LSU’s Jayden Daniels and North Carolina’s Drake Maye have been the assumed candidates, especially since the Chicago Bears appear locked into drafting USC’s Caleb Williams with the No. 1 pick. In recent weeks, Michigan’s J.J. McCarthy has emerged as an apparent contender for a top-five selection, with some second-pick buzz emerging in Orlando.

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Fans and others want answers since the draft effectively begins at No. 2. Washington has no interest in meeting such demands. There are pro days to attend — LSU on Wednesday, followed by UNC this week — and prospects to welcome for visits at the team’s Northern Virginia facility, along with additional information-gathering before making such a significant decision.

“Obviously, a very important pick,” Harris said. “And we have (six) picks in the top 100, and we’ve done it that way on purpose. So, it’s important for us to have a very strong draft, for sure.”

“I know quarterback gets a lot of attention, as it should,” Quinn said. “It’s a story here and everywhere. But there’s a lot of players (to evaluate) and … a lot of picks for this year’s draft. So, that’ll be one of the storylines, but it won’t be the storyline.”

I’m not an ‘F-minus’ guy

Harris isn’t referencing his school days but rather some grades on Washington’s organizational report card from the NFL Players Association following an anonymous vote among players. The Commanders ranked 32 out of 32 teams and received an F-minus for the treatment of families, the locker room and the training room.

“I didn’t know you could get an F-minus,” Harris joked about a matter he and his staff take seriously. They “jumped all over that” when they took control of the franchise last July and following the latest report card. Harris said there is an emphasis on improving “the player experience, the player lounge” and other matters and acknowledged that only so much can be accomplished before the next training camp.

The other consideration is how much to invest, knowing that plans include building a modern practice facility. As for whether that new facility should be located with the next stadium, Harris says that hasn’t been discussed yet, but “I don’t think the two necessarily have to be in the same place.”

“I mean, I think it works fine,” he said. “And especially when you have three jurisdictions, obviously you want to think about what’s the best thing to engage the whole community.”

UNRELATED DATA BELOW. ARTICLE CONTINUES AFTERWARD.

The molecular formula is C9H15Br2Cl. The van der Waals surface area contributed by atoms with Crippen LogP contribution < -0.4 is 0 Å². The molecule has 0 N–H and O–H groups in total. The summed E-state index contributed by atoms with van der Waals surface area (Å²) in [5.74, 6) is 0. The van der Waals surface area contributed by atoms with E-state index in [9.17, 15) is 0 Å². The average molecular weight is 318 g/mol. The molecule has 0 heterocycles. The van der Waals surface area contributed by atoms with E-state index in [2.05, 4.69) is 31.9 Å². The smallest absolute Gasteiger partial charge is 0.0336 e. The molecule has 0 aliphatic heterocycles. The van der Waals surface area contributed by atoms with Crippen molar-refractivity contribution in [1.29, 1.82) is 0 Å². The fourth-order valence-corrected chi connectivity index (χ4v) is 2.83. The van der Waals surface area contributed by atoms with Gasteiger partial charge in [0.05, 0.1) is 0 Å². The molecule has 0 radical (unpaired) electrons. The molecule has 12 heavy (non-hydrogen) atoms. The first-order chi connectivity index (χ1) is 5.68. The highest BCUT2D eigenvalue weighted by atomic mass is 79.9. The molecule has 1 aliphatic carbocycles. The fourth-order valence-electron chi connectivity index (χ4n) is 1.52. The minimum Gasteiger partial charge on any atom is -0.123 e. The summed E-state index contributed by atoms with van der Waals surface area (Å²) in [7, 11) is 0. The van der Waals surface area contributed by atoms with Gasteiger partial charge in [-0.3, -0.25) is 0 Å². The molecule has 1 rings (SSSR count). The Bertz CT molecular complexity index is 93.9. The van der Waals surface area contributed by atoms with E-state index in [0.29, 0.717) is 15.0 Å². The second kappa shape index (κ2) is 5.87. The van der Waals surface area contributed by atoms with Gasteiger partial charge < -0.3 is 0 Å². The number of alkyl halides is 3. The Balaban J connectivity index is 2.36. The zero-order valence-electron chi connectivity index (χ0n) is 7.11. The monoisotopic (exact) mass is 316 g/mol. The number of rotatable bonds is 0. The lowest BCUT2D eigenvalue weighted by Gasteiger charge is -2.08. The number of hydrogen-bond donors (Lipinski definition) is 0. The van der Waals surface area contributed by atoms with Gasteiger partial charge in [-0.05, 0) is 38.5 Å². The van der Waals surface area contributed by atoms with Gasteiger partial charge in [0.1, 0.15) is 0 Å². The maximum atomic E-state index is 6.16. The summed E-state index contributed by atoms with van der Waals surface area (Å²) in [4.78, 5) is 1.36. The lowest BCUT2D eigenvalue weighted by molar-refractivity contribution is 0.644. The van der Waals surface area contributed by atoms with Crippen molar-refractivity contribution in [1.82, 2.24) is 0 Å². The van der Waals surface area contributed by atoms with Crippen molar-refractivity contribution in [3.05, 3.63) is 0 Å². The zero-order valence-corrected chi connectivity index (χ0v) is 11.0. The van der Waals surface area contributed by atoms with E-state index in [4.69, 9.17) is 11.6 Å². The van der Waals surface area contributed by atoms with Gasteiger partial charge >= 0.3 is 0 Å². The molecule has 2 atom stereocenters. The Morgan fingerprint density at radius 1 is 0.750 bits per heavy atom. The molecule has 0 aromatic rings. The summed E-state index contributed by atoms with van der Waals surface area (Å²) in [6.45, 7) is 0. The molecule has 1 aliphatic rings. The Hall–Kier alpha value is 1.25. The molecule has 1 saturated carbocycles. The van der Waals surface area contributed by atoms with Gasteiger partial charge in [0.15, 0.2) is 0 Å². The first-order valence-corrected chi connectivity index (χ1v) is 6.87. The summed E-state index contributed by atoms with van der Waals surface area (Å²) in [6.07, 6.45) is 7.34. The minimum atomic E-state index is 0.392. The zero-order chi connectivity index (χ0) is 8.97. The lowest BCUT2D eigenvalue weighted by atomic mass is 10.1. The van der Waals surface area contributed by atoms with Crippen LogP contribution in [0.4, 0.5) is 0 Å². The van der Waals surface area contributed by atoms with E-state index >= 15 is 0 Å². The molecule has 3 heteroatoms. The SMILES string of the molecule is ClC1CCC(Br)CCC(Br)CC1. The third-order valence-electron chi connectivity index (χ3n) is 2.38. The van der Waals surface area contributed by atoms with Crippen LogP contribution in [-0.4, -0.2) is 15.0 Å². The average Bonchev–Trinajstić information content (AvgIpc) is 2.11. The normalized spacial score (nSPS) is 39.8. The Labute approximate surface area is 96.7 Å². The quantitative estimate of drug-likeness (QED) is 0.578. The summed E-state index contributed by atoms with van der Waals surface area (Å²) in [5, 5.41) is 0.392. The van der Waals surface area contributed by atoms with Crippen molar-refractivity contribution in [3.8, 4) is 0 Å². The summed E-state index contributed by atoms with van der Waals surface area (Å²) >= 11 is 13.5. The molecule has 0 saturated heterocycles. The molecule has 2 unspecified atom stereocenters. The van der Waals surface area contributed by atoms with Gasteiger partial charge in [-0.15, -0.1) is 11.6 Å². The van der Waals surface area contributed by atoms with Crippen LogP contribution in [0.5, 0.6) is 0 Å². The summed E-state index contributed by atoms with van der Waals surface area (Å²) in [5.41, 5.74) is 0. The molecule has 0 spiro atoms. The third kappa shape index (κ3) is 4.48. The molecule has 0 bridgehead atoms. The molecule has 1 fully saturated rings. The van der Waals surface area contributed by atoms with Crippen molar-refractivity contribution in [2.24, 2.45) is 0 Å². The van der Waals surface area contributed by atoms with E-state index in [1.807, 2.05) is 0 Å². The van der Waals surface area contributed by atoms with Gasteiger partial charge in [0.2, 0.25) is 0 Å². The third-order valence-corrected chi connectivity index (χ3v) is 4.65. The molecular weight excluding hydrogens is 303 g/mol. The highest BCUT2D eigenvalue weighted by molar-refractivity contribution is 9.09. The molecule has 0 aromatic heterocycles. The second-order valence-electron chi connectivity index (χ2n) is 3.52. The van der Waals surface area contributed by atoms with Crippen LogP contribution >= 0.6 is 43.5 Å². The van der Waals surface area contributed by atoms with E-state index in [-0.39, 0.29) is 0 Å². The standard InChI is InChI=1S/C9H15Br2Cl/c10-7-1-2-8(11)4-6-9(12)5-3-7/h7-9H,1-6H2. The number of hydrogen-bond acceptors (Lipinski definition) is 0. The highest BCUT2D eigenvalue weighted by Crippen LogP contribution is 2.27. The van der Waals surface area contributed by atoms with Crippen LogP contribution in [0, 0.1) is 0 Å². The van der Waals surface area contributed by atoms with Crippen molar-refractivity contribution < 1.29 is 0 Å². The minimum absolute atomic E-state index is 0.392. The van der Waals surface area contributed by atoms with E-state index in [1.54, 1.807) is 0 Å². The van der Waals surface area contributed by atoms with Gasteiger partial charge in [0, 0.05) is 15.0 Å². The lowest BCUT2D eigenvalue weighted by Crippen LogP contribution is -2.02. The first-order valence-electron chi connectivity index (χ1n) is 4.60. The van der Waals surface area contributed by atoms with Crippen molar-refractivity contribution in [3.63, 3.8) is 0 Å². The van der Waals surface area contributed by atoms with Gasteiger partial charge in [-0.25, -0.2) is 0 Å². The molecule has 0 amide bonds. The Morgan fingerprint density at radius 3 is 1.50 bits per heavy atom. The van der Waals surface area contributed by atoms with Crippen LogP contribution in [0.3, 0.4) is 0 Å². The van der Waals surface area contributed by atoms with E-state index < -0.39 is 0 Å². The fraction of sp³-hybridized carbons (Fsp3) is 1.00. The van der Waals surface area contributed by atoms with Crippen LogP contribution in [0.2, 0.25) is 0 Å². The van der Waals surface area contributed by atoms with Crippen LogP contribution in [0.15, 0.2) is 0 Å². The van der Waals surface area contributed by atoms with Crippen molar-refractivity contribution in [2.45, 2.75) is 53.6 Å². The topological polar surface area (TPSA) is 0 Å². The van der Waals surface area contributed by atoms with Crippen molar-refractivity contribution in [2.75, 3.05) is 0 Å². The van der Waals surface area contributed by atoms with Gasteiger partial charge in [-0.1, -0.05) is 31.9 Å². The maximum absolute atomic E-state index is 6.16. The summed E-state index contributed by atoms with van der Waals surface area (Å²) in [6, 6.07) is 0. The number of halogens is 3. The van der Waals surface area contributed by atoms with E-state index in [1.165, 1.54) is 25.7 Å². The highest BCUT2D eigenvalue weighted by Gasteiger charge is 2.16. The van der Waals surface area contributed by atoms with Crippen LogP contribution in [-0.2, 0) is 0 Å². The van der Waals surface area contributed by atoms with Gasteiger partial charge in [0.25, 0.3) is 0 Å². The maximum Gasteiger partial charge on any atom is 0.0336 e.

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Suppose a single player represents the roster and game plan changes. In that case, ponder the free-agent safety. Chinn, the 2020 defensive rookie of the year runner-up to Chase Young, effectively replaced another safety, Kamren Curl, on the roster. Though Washington inked Chinn to a one-year contract during the legal tampering period, Curl’s two-year deal with the Los Angeles Rams was finalized later in the week.

“I think Kam’s a fantastic player, and I think he’ll continue to do great in LA,” Quinn said at the beginning of his answer about what he sought at safety. “When you’re looking … at safeties, there’s some that are down and play in the box (and) can play multiple roles, and that’s what I think Jeremy can do.”

Quinn sees Chinn “blitzing” and “guarding tight ends” while positioned by the line of scrimmage more than playing center field. “We want to play tight. We want to play aggressive,” the coach continued, “so the more man-to-man, the more blitzing ability, that’s what we’re looking for into that spot.”

Don’t take this as a suggestion that Curl lacks those traits or that the ex-Carolina Panthers player won out in a head-to-head decision. Curl demonstrated those skills, particularly in his early seasons with Washington when the “Buffalo Nickel” was all the rage. The 2020 seventh-round pick is the kind of in-house player teams love to retain when possible. But for Peters and Quinn, Curl was another free agent on the market, and they went in another direction.

The direction Quinn sees Chinn and Frankie Luvu moving in most often on game day is forward. That’s where the safety discussion needs to go now. We will surely revisit the debate during the season.

(Photo of Dan Quinn: Nathan Ray Seebeck / USA Today)